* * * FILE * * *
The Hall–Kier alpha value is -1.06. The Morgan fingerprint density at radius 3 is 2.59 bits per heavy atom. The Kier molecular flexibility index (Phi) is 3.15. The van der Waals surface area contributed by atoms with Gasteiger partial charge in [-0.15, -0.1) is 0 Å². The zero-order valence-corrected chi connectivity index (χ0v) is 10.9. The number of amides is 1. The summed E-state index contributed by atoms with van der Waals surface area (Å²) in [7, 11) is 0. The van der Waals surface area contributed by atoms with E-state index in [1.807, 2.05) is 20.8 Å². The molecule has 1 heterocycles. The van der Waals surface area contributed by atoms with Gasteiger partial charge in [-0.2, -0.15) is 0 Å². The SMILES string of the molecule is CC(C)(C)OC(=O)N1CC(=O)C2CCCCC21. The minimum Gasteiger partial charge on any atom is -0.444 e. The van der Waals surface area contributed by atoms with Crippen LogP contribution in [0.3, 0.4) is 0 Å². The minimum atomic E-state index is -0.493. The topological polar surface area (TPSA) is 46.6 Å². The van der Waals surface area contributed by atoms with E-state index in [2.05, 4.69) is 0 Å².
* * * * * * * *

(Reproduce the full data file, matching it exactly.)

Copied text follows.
The Hall–Kier alpha value is -1.06. The Morgan fingerprint density at radius 3 is 2.59 bits per heavy atom. The Kier molecular flexibility index (Phi) is 3.15. The van der Waals surface area contributed by atoms with Gasteiger partial charge in [-0.15, -0.1) is 0 Å². The zero-order valence-corrected chi connectivity index (χ0v) is 10.9. The number of amides is 1. The summed E-state index contributed by atoms with van der Waals surface area (Å²) in [7, 11) is 0. The van der Waals surface area contributed by atoms with E-state index in [1.807, 2.05) is 20.8 Å². The molecule has 1 heterocycles. The van der Waals surface area contributed by atoms with Gasteiger partial charge in [-0.2, -0.15) is 0 Å². The SMILES string of the molecule is CC(C)(C)OC(=O)N1CC(=O)C2CCCCC21. The minimum Gasteiger partial charge on any atom is -0.444 e. The van der Waals surface area contributed by atoms with Crippen LogP contribution in [0.3, 0.4) is 0 Å². The minimum atomic E-state index is -0.493. The topological polar surface area (TPSA) is 46.6 Å². The van der Waals surface area contributed by atoms with E-state index in [2.05, 4.69) is 0 Å².